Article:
Does literature stop at a country's borders, or is it possible to write transnationally? We invite you to the launch of the Transpacific Literary Project with the publication of our first themed portfolio, "Remittance." The Transpacific Literary Project is an exciting new initiative from the Asian American Writers' Workshop that will publish the most urgent voices from East and Southeast Asia, creating a space for dialogue within and about the region. During this Ghost Month -- itself a form of remittance -- we invite you to join us for an evening of readings and conversation with Gina Apostol, Bonnie Huie, Kyoo Lee, Ed Lin, and AAWW’s Asia Literary Editor Jeremy Tiang as we embark on this adventure. Light refreshments will be served!
RESERVE A SEAT!
$5 SUGGESTED DONATION | OPEN TO THE PUBLIC
Gina Apostol's first two novels, Bibliolepsy and The Revolution According to Raymundo Mata, both won the Juan Laya Prize for the Novel. Gina’s third novel, Gun Dealers' Daughter, won the 2013 PEN/Open Book Award and was shortlisted for the 2014 William Saroyan International Prize. Her essays and stories have appeared in The New York Times, Los Angeles Review of Books, Foreign Policy, Gettysburg Review, and Massachusetts Review. Check out an excerpt from Gun Dealers’ Daughter in AAWW’s The Margins.
Bonnie Huie translates Chinese and Japanese. Her most recent work is Notes of a Crocodile, Qiu Miaojin’s coming-of-age novel about queer friendship in late-’80s Taipei, published by NYRB Classics. She received a PEN/Heim Translation Fund grant, and her excerpt of Okinawan political novelist Tatsuhiro ?shiro’s “To Futenma” appears in The Brooklyn Rail’s InTranslation. Check out an excerpt from Notes of a Crocodile in AAWW’s The Margins.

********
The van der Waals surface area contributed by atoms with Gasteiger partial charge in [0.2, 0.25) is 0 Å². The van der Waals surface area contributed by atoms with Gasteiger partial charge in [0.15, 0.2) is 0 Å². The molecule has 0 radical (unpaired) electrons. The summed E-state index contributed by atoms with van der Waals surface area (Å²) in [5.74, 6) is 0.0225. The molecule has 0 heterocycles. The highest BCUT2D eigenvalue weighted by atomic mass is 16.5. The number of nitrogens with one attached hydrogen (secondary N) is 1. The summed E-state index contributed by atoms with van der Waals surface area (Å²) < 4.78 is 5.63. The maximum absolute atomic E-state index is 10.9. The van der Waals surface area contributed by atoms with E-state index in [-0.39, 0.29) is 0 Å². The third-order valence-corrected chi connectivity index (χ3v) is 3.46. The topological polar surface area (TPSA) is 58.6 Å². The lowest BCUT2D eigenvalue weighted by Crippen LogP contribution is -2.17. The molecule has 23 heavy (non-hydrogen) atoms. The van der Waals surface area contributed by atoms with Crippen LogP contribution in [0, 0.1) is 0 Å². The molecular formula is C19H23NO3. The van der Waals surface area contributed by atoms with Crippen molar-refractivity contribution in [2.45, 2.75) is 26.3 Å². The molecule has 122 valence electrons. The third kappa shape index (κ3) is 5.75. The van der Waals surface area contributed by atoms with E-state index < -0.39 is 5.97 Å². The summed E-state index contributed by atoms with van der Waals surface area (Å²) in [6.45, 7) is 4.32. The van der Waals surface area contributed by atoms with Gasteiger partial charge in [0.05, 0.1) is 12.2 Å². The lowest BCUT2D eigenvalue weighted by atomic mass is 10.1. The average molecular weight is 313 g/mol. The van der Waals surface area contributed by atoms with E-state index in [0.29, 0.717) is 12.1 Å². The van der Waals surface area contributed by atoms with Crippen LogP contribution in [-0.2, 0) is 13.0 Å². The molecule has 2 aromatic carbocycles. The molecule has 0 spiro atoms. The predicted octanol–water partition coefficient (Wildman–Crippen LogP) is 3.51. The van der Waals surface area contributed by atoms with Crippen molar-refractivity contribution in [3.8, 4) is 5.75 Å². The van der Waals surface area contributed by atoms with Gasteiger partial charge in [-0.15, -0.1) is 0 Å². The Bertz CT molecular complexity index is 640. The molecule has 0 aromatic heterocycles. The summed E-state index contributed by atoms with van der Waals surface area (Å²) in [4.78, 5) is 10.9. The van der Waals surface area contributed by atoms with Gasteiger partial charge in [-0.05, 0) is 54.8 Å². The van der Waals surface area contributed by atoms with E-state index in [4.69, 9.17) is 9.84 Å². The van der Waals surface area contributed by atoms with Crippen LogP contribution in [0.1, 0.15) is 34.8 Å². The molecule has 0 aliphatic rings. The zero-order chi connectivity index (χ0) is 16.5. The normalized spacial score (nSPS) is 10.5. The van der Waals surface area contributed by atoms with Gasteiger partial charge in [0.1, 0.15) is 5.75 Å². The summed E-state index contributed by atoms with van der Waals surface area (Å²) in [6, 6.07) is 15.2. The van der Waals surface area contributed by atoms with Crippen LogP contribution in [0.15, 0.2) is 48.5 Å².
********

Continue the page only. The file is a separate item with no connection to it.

Kyoo Lee is Professor of Philosophy at The City University of New York, author of Writing Entanglish: Come in Englysshing With Gertrude Stein, Zhuangzi … (Belladonna Chapbook) and Reading Descartes Otherwise: Blind, Mad, Dreamy, and Bad (Fordham UP), is a theorist and writer working widely in the intersecting fields of the Arts & the Humanities. A member of PEN America Translation Committee based in NYC and Poetry Translation Center in London, she also occasionally summer-teaches at Jack Kerouac School of Disembodied Poetics, seminaring on philopoetics and soon in Fall 2017 she will be starting a Mellon Public Seminar on "mp3: Merging Poetry, Philosophy, Performativity" at the CUNY Graduate Center. Currently, she serves on the editorial boards of Derrida Today, Women's Studies Quarterly and Open Humanities Press.
Ed Lin, a native New Yorker of Taiwanese and Chinese descent, is an all-around stand-up kinda guy. He's the author of several books: Waylaid published by Kaya Press; the Robert Chow crime trilogy, set in 1970s Manhattan Chinatown; and the Taipei mystery series, Ghost Month and Incensed, both published by Soho Crime. The Chow books will be reissued this fall by Witness Impulse, a tiny print of HarperCollins. Lin is the first author to win three Asian American Literary Awards. He lives in New York with his wife, actress Cindy Cheung, and son.
Jeremy Tiang is the AAWW's Asia Literary Editor. He is the author of State of Emergency (Epigram Books, 2017) and It Never Rains on National Day (shortlisted for the Singapore Literature Prize). Jeremy is also a playwright, and has translated more than ten books from Chinese, including novels by Chan Ho-Kei, Zhang Yueran, Su Wei-chen and Yeng Pway Ngon. He is the recipient of a PEN/ Heim Grant, an NEA Literary Translation Fellowship, and a Henry Luce Foundation Fellowship.
The Transpacific Literary Project is funded by the Henry Luce Foundation.
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